Why is it that the most progressive and liberal candidates weren’t even in the running for the Democratic nomination? Hmmm?

    Dems always choose the rightmost candidate to be their presidential nominee–he was the right most of the candidates in domestic terms.

    After losing three presidential elections in a row (fixed elections, or not), that is, Reagan and Bush, with liberal-minded candidates, the Democratic party was traumatized, which made it possible for the DLC to come to power. For example, Dukakis’s campaign was the last one in which addressing poverty was a plank of the Democratic party’s platform (do parties even pretend to have platforms any more?). After that period, the conventional wisdom became that raising campaign money was the key to getting in office, and that meant turning to the corporations and/or PAC money. The result is what we have today: two parties representing corporations. “What’s good for corporations is good for America” might as well be both parties’ motto.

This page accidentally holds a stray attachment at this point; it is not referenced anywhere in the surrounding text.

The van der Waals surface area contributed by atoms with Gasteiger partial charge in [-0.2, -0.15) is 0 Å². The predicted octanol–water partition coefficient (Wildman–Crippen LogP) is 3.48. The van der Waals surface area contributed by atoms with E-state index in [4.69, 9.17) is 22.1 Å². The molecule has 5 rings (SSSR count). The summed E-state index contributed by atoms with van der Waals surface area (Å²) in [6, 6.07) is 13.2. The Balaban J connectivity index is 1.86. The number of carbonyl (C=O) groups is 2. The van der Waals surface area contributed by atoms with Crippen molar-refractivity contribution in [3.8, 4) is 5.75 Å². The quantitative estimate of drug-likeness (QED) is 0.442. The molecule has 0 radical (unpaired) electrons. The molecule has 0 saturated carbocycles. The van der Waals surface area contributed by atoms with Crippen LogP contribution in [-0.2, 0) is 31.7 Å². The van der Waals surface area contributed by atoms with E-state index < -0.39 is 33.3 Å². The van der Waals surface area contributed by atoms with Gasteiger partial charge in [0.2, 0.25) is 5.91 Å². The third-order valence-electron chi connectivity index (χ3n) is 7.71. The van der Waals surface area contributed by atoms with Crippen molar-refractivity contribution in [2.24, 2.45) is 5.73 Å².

The question now is: Will that paradigm continue, or will people look at the problems facing the country and reject the messages delivered by corporate-financed campaigns? Unfortunately for those who would like an orderly transition to better officeholders, there are only two paths for rejection at the moment: massive non-turnout at the polls and revolution. Massive non-turnout would likely to be ignored.

    Changing chairmen of the various committees has been shown not to make a difference. The past decade has shown Citizen Nader to be the most prescient of public speakers.

  25. June 21, 2010

    To hell with them all.

    And by the way, I ain’t votin’ no mo’…

  26. anonymous permalink
    June 21, 2010


    This is Japanification, and yeah, in broad terms if not specifics, that’s what I predicted.